Perfectionism & Degrees of Freedom

Done Is Better Than Perfect

Perfectionism is one of my most pernicious attributes, keeping me from being the ruthlessly efficient and effective human that I aspire to be. When solving a problem, I feel the allure of the minutia. Plumbing the edge cases, and searching for the true global optimum — even on a relatively flat surface of alternatives.

I’m not sure how this is related to pedantry. It feels similar. Yet, I scorn pedantry, and still applaud undo rigor. Not “rigor qua rigor”; this is where i see pedantry. Rather, I see it as a thorough explanation to find the truth.

In academia this seen as a good thing. Getting published in my field almost always required a closed-form, analytical proof of a new methodology’s validity. I now see this as undue rigor. But I struggle to shake it in business.

Confidence In Uncertainty

I feel a need to fully understand everything before diving in. This initially hindered my ability as a web developer. Upon entering a new codebase, I’d try to understand the entire structure before I felt comfortable contributing. Painstakingly following every function call back up to some root state…

I’d see an unfamiliar class, method, or variable, and alarm bells would go off. I’d grep the whole codebase to see where it was defined — completely derailing my current path of inquiry.

Finally, I learned to be comfortable looking things up “just in time”. I became confident in uncertainty. I trusted variable names and used them to make educated guesses about what was happening. And only if some missing piece of knowledge became i) a blocker to my understanding, or ii) showed up multiple times s/t I knew I’d be dealing w/ it directly, would I stop to learn more about it. In either case, I already had more context to know what I was expecting. (APIs are a good example of this.)

Degrees of Freedom

Vacillating on decisions is another place where perfectionism stymies efficacy.

The key is to realize that there’s no perfect answer. Or, if there is, the cost of the search for it might outweigh the benefit once found. 

This leads to the imperative to make a decisions and commit to them.

Business partners are a good example of where I struggle on this. No business partner is perfect. You and I certainly aren’t. But those partnerships need to be steadfast in the face of extreme challenge. It’s easy to second guess a business relationship before you’ve raised money, hired employees, etc. (It’s even easy after you’ve done those things!) But without a foundation of unwavering commitment — if you always have a foot out the door, feeling FOMO for all the other business partnerships that could’ve been — you’ll be operating way under capacity and are far less likely to succeed.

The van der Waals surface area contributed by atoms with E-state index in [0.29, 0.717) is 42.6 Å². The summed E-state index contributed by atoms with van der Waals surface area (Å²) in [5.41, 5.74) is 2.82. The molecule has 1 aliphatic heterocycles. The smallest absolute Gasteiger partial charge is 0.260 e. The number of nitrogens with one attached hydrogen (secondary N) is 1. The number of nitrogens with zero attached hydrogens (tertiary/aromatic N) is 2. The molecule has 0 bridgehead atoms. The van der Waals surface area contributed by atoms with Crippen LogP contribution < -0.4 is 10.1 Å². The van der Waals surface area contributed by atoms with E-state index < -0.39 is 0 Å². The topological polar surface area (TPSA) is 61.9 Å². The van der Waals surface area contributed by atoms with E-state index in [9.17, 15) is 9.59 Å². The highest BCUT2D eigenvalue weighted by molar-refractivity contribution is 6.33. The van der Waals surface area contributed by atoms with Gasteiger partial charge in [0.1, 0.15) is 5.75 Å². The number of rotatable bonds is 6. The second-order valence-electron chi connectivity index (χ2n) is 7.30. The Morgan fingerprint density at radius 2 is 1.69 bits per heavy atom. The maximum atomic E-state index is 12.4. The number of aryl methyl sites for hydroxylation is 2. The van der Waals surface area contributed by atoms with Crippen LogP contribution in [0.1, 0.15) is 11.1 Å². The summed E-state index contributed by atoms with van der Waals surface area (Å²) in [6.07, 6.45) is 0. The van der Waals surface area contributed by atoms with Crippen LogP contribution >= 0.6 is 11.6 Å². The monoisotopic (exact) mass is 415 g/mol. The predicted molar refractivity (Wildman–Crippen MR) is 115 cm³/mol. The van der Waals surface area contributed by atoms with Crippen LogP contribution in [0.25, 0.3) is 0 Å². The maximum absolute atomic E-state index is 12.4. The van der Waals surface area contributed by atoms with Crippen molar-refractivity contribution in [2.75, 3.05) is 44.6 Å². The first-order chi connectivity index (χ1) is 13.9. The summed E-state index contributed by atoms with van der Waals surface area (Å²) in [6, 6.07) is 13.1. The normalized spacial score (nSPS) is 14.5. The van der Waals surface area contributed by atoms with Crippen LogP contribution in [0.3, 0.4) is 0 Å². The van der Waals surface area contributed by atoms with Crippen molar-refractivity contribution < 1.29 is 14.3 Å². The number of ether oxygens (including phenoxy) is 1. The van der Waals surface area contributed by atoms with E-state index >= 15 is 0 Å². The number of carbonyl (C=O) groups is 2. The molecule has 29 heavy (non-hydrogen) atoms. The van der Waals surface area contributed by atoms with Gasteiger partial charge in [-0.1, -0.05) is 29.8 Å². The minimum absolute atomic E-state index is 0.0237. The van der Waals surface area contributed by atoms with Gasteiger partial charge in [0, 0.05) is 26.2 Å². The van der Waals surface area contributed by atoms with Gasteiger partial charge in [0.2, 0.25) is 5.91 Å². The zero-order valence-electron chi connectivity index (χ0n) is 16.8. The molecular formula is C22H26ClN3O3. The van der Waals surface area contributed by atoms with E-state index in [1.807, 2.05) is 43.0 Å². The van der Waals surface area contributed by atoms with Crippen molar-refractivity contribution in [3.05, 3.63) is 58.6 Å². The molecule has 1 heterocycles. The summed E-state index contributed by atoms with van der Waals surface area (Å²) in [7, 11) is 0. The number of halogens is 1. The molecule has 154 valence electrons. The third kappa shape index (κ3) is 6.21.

In cases like these, then, it’s important to have some way to commit to your decisions.

I think of this like degrees of freedom. Take a simple system: x + y = 1. If I asked you to solve for x and y, you’d give me an infinite sequence of pairs, all satisfying the above system. One equation, two degrees of freedom => no single solution.

If, however, I told you that y = ½x or y = 0.5, now you can easily identify a unique solution for x. We’ve reduced the system’s degrees of freedom, and can now find a tractable solution.

We took this thing which was a variable, y, and turned it into something immutable. From that foundation, we were able to solve for x.

So, when you’re waffling on a decision that you’ve already made, and that you don’t have any compelling reason to change: reduce the degrees of freedom. Adjust your mental model to think of that thing not as a variable, but as something immutable.

It will give you a stronger foundation to solve the other problems downstream of that one.

When to Waffle?

It’s clear that there will be times when it makes sense to change these immutable things. “When the facts change, I change my mind. What do you do, sir?”

That’s beyond the scope of this discussion, but i’ll give two rules that can help.

  1. Give yourself some other condition that must be hit for you to reconsider this immutable variable. e.g.) an amount of time, an objective milestone, etc.
  2. Realize that as a perfectionist you likely skew way too far towards wanting to rethink these immutable decisions, and therefore should try to overcorrect for them.


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